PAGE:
I’m happy to report that we made it to both the castle and the cave without further hubcap scratches or panic attacks. I realised at some point that I wasn’t using the rear-view mirror at all, but by the time we parked the car for the last time that day, I felt like I was beginning to get used to this mirror poker game. A tiny seed of confidence was sprouting inside of me.
The next morning, however, as we clambered back into the car and Marc showed me the map of our route to Lake Bohinj, my little seed of confidence began to quiver. Apparently I’d agreed to compete in the 2010 Slovenian Mirror Driving Championships: driving up and over the rather daunting Julian Alps.
I forget sometimes that driving can be a psychological experience almost as much as a physical one. Once you know how to drive you don’t think about it anymore, but any learner driver in a manual car will tell you that you have to psych yourself up before you can face a red traffic light balanced on top of a hill. When it came to mirror driving through the Alps, I found myself wishing I had been more emotionally prepared. Driving on the wrong side of the road up a mountain was worse than that first motorway experience. There were hairpin turns, pot-holed roads, no lane markings, snow, steep inclines, old men hobbling along making their way to the next town, and yellow warning signs depicting cars leaning over a precipices with rocks crumbling underneath their tyres. All that might have been manageable if it didn’t seem like there was only room for one car along those two-way mountain passes, and if all the locals weren’t blazing through there as if they were high school bullies who’d seen my ridiculous sprout of confidence and decided it was time to try out their new weed killer. I’d tried to work my way up into the pros too fast, and these guys reminded me that I was still an amateur, shaking in my boots as the masters zoomed on by. I literally flinched whenever another car approached, and pulled over again and again to let tail-gaters pass. My driving was fine (if a little slow): it was mainly my mind that was letting me down.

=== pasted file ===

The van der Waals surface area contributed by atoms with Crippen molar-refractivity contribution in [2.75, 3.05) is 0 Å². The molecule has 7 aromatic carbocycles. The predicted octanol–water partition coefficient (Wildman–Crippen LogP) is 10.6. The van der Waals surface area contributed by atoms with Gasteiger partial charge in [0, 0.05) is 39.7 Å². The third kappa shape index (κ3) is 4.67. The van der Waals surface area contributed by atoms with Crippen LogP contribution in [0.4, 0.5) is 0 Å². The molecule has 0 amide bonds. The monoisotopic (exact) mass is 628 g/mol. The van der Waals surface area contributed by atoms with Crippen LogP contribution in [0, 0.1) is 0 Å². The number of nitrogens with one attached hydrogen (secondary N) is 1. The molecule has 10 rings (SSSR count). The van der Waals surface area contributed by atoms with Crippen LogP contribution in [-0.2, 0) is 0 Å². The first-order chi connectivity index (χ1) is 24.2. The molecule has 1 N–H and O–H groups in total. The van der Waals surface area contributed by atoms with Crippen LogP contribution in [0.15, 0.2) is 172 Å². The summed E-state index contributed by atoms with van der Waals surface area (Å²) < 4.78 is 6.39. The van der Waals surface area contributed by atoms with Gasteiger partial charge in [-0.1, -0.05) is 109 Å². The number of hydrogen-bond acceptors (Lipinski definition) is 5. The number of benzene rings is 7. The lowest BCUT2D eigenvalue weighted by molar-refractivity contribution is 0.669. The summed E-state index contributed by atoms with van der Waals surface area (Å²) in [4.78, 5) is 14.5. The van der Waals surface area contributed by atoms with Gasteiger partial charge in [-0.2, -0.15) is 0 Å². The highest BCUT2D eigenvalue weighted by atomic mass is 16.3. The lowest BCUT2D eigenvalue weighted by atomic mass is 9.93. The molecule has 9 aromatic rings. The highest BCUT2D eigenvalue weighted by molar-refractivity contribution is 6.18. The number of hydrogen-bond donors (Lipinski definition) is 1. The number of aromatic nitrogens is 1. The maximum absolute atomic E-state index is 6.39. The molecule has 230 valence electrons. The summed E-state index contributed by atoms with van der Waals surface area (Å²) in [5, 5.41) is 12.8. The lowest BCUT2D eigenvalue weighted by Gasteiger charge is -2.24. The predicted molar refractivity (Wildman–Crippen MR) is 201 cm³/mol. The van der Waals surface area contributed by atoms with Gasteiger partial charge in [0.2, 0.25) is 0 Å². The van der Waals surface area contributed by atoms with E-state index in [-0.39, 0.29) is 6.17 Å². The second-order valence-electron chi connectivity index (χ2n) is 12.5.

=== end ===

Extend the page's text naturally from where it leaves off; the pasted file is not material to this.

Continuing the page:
I gathered from Marc’s appreciative outbursts that the scenery we were driving through was spectacular, but I was too busy clenching my teeth and fearing each bend in the road lest it reveal a speeding truck or a group of adventurous children on bicycles to spare a glance at the snow-topped peaks and sprawling valleys. To his credit, Marc was very patient throughout all of this, offering support and encouragement over the 3 hours it took to make it to our next destination. I was probably overreacting by coming to a dead stop when cars approached from the opposite direction, but as a non-driver, he kept his mouth shut.
In the end we made it to Lake Bohinj and then all the way through to Lake Bled with both the car and my nerves intact. Getting back onto a motorway was actually a relief after far too many sightings of those ominous yellow signs with cars falling over cliff edges.
I don’t think I could say that I achieved a gold medal in the 2010 Slovenian Mirror Driving Championships, but at the least I should get a dinky trophy for participating. I’m probably the mirror driving equivalent of Eric Moussambani at the 2000 Sydney Olympics: just giving it a go even though we don’t really have the right equipment for this sort of thing where I’m from.
In a strange way it did sort of feel like I’d succeeded; that I’d actually accomplished something. I had crossed the Alps without toppling over the edge or decimating any groups of cycling children. By the time we returned the car to the hotel in Ljubljana I could change gears using my right hand as if I’d been doing it for at least two days. We weren’t even charged for the hubcap scratches.
The only issue with this re-sprouting of my seed of confidence is that Marc has cottoned onto it. He is already scouring maps of Europe looking for higher mountains, dodgier roads and the largest populations of retirees who enjoy ambling along cliff tops after lunch. If the end destination is anything like Lake Bled, though, I think I might be tempted to try my amateurish hand at this poker game again: